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Gainesville projects

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Original article

Article published Jan 2, 2005

Big projects revisited

Whatever happened to those really grand projects?

Patricia Crawford doesn't pay attention to the non-believers.

The Gainesville woman knows there are skeptics who doubt her plans to build a $400 million movie studio in Newberry will ever materialize.

She's aware that some would rather lump it with the projects that promise at the blueprint stage to be the first, the biggest, the best, but in the end disappear with little but rumors and speculation in their wake.

"You're always going to have the naysayers," said Crawford, who maintains that plans for the studio are progressing and that financial backing is materializing. "What are you going to do about them?"

Here's a look at five of the many large-scale projects to capture Alachua County's interest in the recent past, and an update on whether or not the big dreamers who spearheaded the proposals are still working to prove the naysayers wrong.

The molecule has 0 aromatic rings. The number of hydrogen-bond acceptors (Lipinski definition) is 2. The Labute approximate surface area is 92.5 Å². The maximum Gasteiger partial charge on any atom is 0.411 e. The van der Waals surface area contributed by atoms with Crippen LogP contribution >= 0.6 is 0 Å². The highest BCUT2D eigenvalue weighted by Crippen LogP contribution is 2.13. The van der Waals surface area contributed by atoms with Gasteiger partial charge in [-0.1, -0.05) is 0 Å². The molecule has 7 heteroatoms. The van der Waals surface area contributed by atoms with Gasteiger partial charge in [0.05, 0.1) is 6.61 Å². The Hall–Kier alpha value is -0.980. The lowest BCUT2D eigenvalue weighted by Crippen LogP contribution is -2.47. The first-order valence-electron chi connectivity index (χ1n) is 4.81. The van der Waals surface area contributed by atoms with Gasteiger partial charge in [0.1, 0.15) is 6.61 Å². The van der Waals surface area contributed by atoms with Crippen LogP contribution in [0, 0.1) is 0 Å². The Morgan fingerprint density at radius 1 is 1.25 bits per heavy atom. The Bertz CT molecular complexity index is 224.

It would have been the tallest building in Alachua County.

Developers of the Midtown project, proposed for a four-block area at SW 2nd Avenue and SW 6th Street in Gainesville, hoped to build a high-rise complex in Gainesville that would have included a 26-story building.

Two shorter towers would have housed apartments for University of Florida undergrads and a hotel, and retail stores would have occupied the ground floor of the buildings.

UF grad Ben Schachter and his father, Marvin Schachter, who was a consultant on the project, ended three years of controversy about the project when they failed to meet a deadline in September for submitting plans to Gainesville's planning department.

Ralph Hilliard, city planning manager, said from the city's perspective, the project is now "dead, really."

"Everything has expired," Hilliard said. "The project, the process, is over."

The developers would have to start the development review process over with a new proposal, Hilliard said, and a new city height restriction would require them to apply for a special exception to build their high-rise building.

The Schachters could not be reached for comment this week.

They have not said whether they plan to file new plans for the project.

SPRINGTREE STUDIOS

Crawford unveiled the movie-studio project in 2003, outlining a plan for studios, a performing arts theater, an amphitheater, classrooms, sets including replicas of London and Paris, special effects capabilities, restaurants and other features.

Then, Crawford called Springtree Studios "the future of North Florida."

A year and a half later, Crawford said plans are still on track to build the movie studio in Newberry, and said she could file plans with the city as soon as the fourth quarter of this year.